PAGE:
Saturday, July 24, 2010

Saturday 24 July

~  For a few minutes on the road I'm stuck behind a small tractor with an open trailer on which is a pile of garden rubbish bound for the tip.  Though brown dead matter, it is speckled and patterned with textures of stems and seedheads, and not a few still blue and pink cornflowers, and looks rather like pot pourri.
~

~  Books of poetry, in French, by Heather Dohollau, a new discovery and a new project, quite a long story already, of which more perhaps later.  But why the knife, you may ask?  Because these books are exquisite artefacts in themselves - even if the lettering on the spine does go the wrong way, never can get used to that - they are handmade with uncut pages.  Should one cut them all at once, or as one goes along? That is the question.

~  It's more chilly than it has been, and rather nice to put on warmer clothes and close the French windows for the evening.

9 comments:

Dale said...

I always think it would be more seemly and respectful to cut pages as I go along, but after the first few I get impatient and cut them all :-)

Julia said...

I uncut all at once as I have the vague suspicion that they cut cleaner if I don't crack the binding first.

Crafty Green Poet said...

oh the joy of a book with pages to cut! Wonderful!

Plutarch said...

It's not often that you have the chance to cut pages. I rather relish it as part of the reading and book experience. Also paper cutters are pretty things shaped by utility and pleasingly simple.

20th Century Woman said...

I grew up in a big old house with lots of old books. Many had never been read and had uncut pages. I always cut the pages as I read. I guess I thought that the unread pages should stay in their virgin state, otherwise it would be like pretending to read what I hadn't really read.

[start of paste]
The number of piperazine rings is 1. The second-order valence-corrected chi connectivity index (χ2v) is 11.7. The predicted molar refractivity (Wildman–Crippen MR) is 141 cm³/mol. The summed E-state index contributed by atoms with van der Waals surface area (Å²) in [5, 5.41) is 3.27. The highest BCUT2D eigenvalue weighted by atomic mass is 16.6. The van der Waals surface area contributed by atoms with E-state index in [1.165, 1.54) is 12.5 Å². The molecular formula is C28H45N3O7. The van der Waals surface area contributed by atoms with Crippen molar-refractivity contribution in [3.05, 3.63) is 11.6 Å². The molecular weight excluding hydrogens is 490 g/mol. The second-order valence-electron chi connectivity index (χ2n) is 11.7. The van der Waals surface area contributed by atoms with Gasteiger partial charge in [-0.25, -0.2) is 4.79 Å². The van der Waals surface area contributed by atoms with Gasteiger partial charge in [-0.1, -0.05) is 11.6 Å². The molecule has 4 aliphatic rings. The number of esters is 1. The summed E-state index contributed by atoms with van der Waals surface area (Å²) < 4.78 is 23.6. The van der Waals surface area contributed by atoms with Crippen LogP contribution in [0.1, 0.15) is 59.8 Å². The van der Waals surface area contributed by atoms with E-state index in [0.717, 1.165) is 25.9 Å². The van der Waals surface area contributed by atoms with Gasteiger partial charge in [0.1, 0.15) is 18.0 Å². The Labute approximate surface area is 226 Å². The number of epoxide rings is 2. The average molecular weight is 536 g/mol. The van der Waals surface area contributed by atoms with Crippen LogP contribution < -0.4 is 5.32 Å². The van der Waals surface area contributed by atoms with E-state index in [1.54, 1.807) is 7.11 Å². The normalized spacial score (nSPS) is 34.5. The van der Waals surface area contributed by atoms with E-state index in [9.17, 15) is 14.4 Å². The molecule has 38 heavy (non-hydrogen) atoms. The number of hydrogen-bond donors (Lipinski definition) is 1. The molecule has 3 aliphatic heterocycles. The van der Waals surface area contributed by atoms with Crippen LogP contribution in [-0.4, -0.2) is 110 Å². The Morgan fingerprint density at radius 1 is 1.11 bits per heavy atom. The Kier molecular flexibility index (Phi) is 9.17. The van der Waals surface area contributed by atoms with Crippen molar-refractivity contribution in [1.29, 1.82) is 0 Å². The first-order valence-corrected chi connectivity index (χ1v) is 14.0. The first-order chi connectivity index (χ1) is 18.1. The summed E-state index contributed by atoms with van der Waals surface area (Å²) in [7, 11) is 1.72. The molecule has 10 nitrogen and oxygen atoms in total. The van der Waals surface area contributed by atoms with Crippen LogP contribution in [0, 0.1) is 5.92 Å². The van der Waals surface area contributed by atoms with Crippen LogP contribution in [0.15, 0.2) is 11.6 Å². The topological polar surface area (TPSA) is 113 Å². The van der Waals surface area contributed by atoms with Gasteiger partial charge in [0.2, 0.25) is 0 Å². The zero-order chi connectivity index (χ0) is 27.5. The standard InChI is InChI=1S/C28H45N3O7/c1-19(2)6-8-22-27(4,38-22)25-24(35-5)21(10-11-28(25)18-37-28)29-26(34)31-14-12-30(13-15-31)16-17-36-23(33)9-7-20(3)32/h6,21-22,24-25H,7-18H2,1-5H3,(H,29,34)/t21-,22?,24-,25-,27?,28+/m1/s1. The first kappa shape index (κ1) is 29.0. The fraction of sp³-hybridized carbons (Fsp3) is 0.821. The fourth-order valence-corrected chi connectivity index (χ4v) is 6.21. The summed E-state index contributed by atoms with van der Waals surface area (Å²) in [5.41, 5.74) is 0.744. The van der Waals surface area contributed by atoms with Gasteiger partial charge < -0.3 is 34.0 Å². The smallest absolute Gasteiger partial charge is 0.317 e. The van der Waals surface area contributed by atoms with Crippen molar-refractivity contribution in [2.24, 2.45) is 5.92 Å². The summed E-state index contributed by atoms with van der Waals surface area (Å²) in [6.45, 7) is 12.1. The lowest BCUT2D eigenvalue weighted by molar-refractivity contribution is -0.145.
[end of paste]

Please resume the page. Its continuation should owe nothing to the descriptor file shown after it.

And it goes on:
Lucy said...

Thanks.

Interesting how many of you have experience of cutting book pages. I don't remember it since I was a kid, except for a very venerable C19th copy of Emerson's essays my brother-in-law bought in an antiquarian bookshop, which was largely uncut, which seemed to me to say something about most people's experience of trying to read Emerson, reassuring that it was the same back in the day.

However, I don't have much experience of buying very old books, nor of the kind of very crafty, limited edition handmade poetry and similar books such as these.

I rather take C20Woman's line that it feels like cheating to cut them all in advance. On the other hand, with poems, it can be good to dot about. Though I'm revising that now I'm reading more single, not selected or anthologised, volumes, which I begin to see should be read through as whole things then dipped into afterwards.

As it is I'm compromising and cutting them in small batches, which removes the slight sense of constraint of having a still joined page immediately up ahead.

Is there a proper tool for the job? I was a little nervous of using the kind of craft cutter I've got around, for fear of damaging the paper, but picked the finest kitchen knife I had and sharpened it, which seems to work well.

Plutarch said...

You used to be able to buy paper knives. (I think they were called, specially made for the job. They had almost blunt blades and were pointed at the end of the blade like a proper knife. Often they were ornate and quite attractive. I have a modern one made of wood with a painted bird carved on the top. Of course they were also used for slitting open envelopes. I used to have one carved into a lace like fretwork, made of ivory, Victorian probably. Sad to say, I sat on it and broke it irreperably

Lucy said...

Oh those kind of paper knives. We have one of those, made of some African wood with a carved head on the end. I have a mild aversion to envelopes torn open raggedly with fingers, so we keep it around. But I would fear to try to cut these pages with that, as they are quite thick and soft, so the kitchen knife seems best!

zephyr said...

not sure what it says about me (other than the obvious one: i don't read enough poetry) but i've never had the pleasure of having to cut the pages of a book....however, i did take a book binding course, and we cut all of our papers with a bone folder, which is quite thick...but does the trick with a good crease that follows the grain.